Studia Palmyreńskie — 10.1997

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"From Aurelian Augustus to Cerronius Bassus. The swords of the soldiers should not
proceed further. Already enough Palmyrenes have been killed and slaughtered. We
have not spared the women, we have slain the children, we have butchered the old men,
we have destroyed the peasants. 6. To whom, at this rate, shall we leave the land and
the city? Those who still remain must be spared. For it is our belief that the few have
been chastened by the punishment of the many. 7. Now as to the Temple of the Sun at
Palmyra, which has been pillaged by the eagle-bearers of the Third Legion, along with
the standard-bearers, the dragon-bearer, and the buglers and trumpeters, I wish it
restored to the condition in which it formerly was. 8. You have three hundred pounds of
gold from Zenobia's coffer, you have eighteen hundred pounds of silver from the pro-
perty of the Palmyrenes, and you have the royal jewels. 9. Use all these to embellish the
temple; thus both to me and to the immortal gods you will do a most pleasing service. I
will write to the senate and request it to send one of the pontiffs to dedicate the temple."
(translation by Magie from Dodgeon & Lieu 1991: 102)

The same events as reported in Historia Nova I, 61 by Zosimos (ed. F. Paschoud, Paris 1971):

(60.2) ... naÀ,|rupr|v(H 5è ’Avxioyco TtepiSévxeç dÀ.o\)pyèç ipaxiov tcaxà xfjv Elakpûpav eîyov.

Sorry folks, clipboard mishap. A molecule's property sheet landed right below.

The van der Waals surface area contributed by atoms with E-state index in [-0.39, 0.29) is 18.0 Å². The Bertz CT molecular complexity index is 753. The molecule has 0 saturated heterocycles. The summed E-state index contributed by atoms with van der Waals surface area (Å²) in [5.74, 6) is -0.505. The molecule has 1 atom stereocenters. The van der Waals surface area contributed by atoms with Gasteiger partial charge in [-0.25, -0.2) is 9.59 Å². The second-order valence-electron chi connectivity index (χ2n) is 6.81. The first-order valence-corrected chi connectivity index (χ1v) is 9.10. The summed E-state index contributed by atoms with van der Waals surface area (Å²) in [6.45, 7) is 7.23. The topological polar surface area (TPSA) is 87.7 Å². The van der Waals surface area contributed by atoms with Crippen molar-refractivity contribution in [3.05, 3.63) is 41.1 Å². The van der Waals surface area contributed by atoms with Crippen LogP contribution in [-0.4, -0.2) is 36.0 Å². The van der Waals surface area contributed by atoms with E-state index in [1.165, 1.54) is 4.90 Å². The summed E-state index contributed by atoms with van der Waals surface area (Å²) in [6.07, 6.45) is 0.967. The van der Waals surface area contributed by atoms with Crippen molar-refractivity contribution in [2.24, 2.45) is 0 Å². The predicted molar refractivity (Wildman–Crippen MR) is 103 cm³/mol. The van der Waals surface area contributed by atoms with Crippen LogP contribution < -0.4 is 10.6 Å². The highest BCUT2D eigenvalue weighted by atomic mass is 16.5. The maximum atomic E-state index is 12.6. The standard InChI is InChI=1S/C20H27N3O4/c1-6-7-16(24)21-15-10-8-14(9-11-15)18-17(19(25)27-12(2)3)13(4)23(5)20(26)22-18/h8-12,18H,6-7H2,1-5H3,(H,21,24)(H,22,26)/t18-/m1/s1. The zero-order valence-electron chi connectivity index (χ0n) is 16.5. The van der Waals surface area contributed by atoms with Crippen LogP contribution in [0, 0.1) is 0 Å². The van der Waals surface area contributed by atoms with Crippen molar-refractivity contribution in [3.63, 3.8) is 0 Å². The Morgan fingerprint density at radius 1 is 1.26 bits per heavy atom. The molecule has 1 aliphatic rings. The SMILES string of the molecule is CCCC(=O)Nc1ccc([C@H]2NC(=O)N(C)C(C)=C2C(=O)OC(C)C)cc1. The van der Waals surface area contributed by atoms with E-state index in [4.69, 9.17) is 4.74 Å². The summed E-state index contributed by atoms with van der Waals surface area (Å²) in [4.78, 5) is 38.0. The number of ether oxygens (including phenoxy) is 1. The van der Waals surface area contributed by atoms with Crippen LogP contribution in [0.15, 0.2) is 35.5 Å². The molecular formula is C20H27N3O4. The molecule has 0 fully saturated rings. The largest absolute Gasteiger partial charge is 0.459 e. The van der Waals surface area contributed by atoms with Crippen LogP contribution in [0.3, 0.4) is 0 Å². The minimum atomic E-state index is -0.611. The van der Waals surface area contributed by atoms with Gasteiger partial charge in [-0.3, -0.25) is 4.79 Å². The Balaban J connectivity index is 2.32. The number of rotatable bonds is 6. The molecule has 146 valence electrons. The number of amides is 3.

(61.1) ... èm xrjv nodip/upav fjtaruvev • àpayrixi 8è xf|v rcokiv ékcbv îcai Kaxaom\j/aç ... (2) ’Ev
xouxco icon to xoû 'Hkiou ôeipàpevoç iepov (j.eyakoTcpe7tco<; xotç àno nakpüpaç ÈKoapriaev
àvaOfipaaiv, 'Hkiou xe Kai Bq/Un) KaGiôpûoaç àyàkpaxa ...

"60.2 ... the Palmyrenes, having clothed Antiochos in purple, shut themselves in at
Palmyra. 61.1 ... and carried on to Palmyra, which he took and razed without a con-
test ... 2. At this period also he erected that magnificent temple of the Sun, which he
ornamented with all the votive offerings that he brought from Palmyra; placing in it the
statues of the Sun and the Bel." (translation from Dodgeon & Lieu 1991:103,107)

The rhetorical passage of SHA recalls sacking of the temple of the Sun by the soldiers of the
Leg. Ill Cyrenaica, though the source in general is not considered very reliable. Ernest Will
convincingly suggested that the god referred to was not Bel, but Malakbel (Will 1966: 1410).
This identification is based on an altar from the Capitoline Museum in Rome on which
Malakbel is represented as Sol. Thus, the soldiers probably sacked the temple of Malakbel
and Aglibol, the one represented on one of the beams of the cella of Bel (Will 1966: 1410)
and well known from inscriptions as GNT ’ ’LYM — tepov dkooç (Gawlikowski 1973: 49).
The sanctuary, being one of the four main temples of the city, certainly comprised porticoes,
baths and a banquet hall (Gawlikowski 1973: 49-51). In his recent book on Palmyra E. Will,
however, came back to a generally accepted idea that the letter referred to the temple of Bel,
mainly because the temple of the Sun has not been found yet and, certainly, the temple of
Bel was the most eminent in Palmyra (Will 1992: 196). The temple of the Sun must be the
same building which is alluded to in an inscription found in the Camp of Diocletian (Micha-
lowski 1960: 208; Gawlikowski 1973: 100).

['H (3ouA,ri Kai 6 ôfjpoç xov ôeîva]

[ — xjfjç 7toXeü)[ç — xoû]

[l£7cxi.|ho'u ’Oôaivà]0o'ü PaaiÀicoç (3aaik.éa)v
4 [ocvaBriaavta x]ov 7xocpivov 'Hkiou 7iaxpa)0'u
[Geoû — ]ov xœv l£(3aoxc8v Kai KaGiEpo-
[aàvxa — ]vot> Kai AûxoKpàxopoç
[-T£ip]f|ç Kai g£yako(ppoaûvr|ç evekev.

"[The Senate and the People to NN-of the] city [-of Septimius Odainajt, king of

the kings, [who dedicated the] statue of Flelios, the ancestral [god-] of the Augusti,

and who consacra [ted-] and of the emperor [-for (his) honor and magnanimity.
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